© Gpointstudio | Dreamstime.com
Dreamstime M 148809442

5 steps to approaching your dentist employer about clinical improvements

Feb. 26, 2020
Dr. Laura Mach provides tips for improving the outcomes of conversations with your dentist employer.

Have you ever been in a situation at work where you suggest treatment for a patient, and then the doctor suggests something vastly different? Maybe it looked something like this: You told your dentist employer that you were concerned about your patient’s gingival pocketing. You mentioned that the pockets were 5 mm and bleeding. The dentist responded by telling you she was not concerned. This was directly after you had told her the bleeding was, indeed, a problem because scaling the patient’s teeth was like working blind due to all the blood every time you so much as looked at a papilla. You were left feeling disrespected and discredited in front of the patient.

What this situation needs is some clarifying communication. Do you and your dentist agree on the definitions of periodontal disease and when/how to intervene? You have the option of waiting until he or she pulls you aside for a meeting but, honestly, if it hasn’t happened yet, you might be waiting a long time. So this is your opportunity to initiate some collaboration! Listed below are some practical steps to improve the outcomes of conversations with your dentist employer.

1. Understand the perspective of your dentist

Most of the time, dentists are very grateful for their hygienists. I know, I know ... sometimes it might not feel like it! However, bear with me for a minute while I explain. We are busy and we can’t do it all! We need someone to do this work that must be done by skilled, compassionate hands. Here’s the thing: every time we come into your treatment room, we are juggling things that you don’t see. We must keep a happy face for the sake of our patients, but we likely are also worrying about other matters. We dentists are not taught in dental school how to run a business, how to have employees and equipment loans and be a manager when our hands are so busy working on patients all the time. So when you approach us for a chat about something, if we don’t respond the way you were hoping, please understand that our minds are full. We honestly do want to hear good ideas from you.

2. Prepare before you approach

Take a moment before you approach the doctor to clarify to yourself why you want to align diagnosis and treatment philosophies. This must be done from a mindset of confidence, not defensiveness. Explain to the doctor that you want to align your clinical perspective to their philosophy while implementing the latest scientific information. Be ready to provide specific cases for review. For instance, if an area looked like there was interproximal decay, but the doctor decided not to treat, review the films together, discuss the patient’s risks factors, and work together to understand each other’s perspectives.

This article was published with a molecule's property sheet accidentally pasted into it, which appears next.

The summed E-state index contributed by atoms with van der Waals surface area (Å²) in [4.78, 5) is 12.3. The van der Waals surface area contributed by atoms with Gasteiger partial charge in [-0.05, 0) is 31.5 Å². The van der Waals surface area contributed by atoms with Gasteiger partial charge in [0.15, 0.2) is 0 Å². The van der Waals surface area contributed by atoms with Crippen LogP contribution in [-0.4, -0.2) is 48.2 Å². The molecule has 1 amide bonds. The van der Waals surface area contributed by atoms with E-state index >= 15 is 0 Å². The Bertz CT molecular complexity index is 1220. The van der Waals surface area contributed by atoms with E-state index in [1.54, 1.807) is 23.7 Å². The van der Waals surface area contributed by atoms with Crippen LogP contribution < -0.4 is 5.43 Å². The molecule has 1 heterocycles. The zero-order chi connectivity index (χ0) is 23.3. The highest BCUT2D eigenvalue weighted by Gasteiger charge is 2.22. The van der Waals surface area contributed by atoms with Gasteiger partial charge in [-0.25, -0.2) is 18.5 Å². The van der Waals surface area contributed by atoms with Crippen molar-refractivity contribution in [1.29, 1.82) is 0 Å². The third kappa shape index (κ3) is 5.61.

3. Listen before you talk

Every human on the planet has the same favorite subject: themselves. Offering to listen before you ask to be heard is a very effective communication tool used by the greatest leaders in the world. Listening first does not put you in a lower position. On the contrary, it lifts you both up! You can start your conversation with words such as, “Doctor, would you please take a moment to describe where you stand with your process for determining periodontal care? Tell me about your decision points and how you have come to your current practice.” Focus on listening while the doctor is talking, not on rehearsing your next speech. The best thing you can do after this is restate what she or he said.

4. The secret to getting the doctor to listen

After you have listened and restated your doctor’s position, I suggest finding common ground in a sentence or two. “I, too, want to see healthy results for our patients. It’s great that we both agree that bleeding 5’s and 6’s should not be ignored.” Next, ask permission to give some suggestions. Asking for permission does not put yourself down; you do it because once a person gives permission to hear feedback, he or she is much more open to listening to what you have to say. So this might sound like, “Now that we have agreed on those points, may I have permission to make a few suggestions about ways I can see that we could improve?” Most doctors will say yes. 

5. Be clear and use science

At this point, you have gotten your willing ear. With science and confidence, present your suggestions. Always put these types of suggestions in terms of benefit to the patients and the practice. “Doctor, I believe that if we suggest SRP and a more frequent recall to our heavy bleeders, our patients will be healthier and our hygiene schedule will be busier too.” Once you have given your suggestion, ask the doctor how she or he feels about your suggestion. Be ready again to listen! 

The rest is up to you

You will find this method works any time you are trying to generate change. It can improve communication between yourself and the doctor, but it also can improve any relationship that you want to flow better.

Laura Mach, DDS, is in private practice dentistry in Iowa. She is a certified life coach through the Life Coach School. You can learn more from her by following her podcast, Feeling Good: a Podcast for Dentists, or by going to her website at TheLifeCoachForBusyDentists.com. You can also email her at [email protected].